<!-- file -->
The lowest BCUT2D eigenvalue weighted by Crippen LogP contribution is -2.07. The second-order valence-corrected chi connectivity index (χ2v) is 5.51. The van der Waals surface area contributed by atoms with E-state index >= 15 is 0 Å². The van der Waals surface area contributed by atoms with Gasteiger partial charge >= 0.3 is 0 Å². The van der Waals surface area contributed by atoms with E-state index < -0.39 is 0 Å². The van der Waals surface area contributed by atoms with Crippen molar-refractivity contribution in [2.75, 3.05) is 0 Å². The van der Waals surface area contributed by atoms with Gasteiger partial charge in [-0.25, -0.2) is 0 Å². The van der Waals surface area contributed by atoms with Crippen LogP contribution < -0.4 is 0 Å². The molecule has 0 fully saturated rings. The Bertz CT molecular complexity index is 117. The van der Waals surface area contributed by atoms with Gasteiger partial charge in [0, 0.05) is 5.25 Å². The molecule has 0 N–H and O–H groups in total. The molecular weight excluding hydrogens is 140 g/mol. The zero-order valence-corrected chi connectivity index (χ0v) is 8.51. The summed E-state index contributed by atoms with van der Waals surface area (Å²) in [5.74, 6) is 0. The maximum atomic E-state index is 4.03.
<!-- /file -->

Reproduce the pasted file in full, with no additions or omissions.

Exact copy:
The lowest BCUT2D eigenvalue weighted by Crippen LogP contribution is -2.07. The second-order valence-corrected chi connectivity index (χ2v) is 5.51. The van der Waals surface area contributed by atoms with E-state index >= 15 is 0 Å². The van der Waals surface area contributed by atoms with Gasteiger partial charge >= 0.3 is 0 Å². The van der Waals surface area contributed by atoms with E-state index < -0.39 is 0 Å². The van der Waals surface area contributed by atoms with Crippen molar-refractivity contribution in [2.75, 3.05) is 0 Å². The van der Waals surface area contributed by atoms with Gasteiger partial charge in [-0.25, -0.2) is 0 Å². The van der Waals surface area contributed by atoms with Crippen LogP contribution < -0.4 is 0 Å². The molecule has 0 fully saturated rings. The Bertz CT molecular complexity index is 117. The van der Waals surface area contributed by atoms with Gasteiger partial charge in [0, 0.05) is 5.25 Å². The molecule has 0 N–H and O–H groups in total. The molecular weight excluding hydrogens is 140 g/mol. The zero-order valence-corrected chi connectivity index (χ0v) is 8.51. The summed E-state index contributed by atoms with van der Waals surface area (Å²) in [5.74, 6) is 0. The maximum atomic E-state index is 4.03.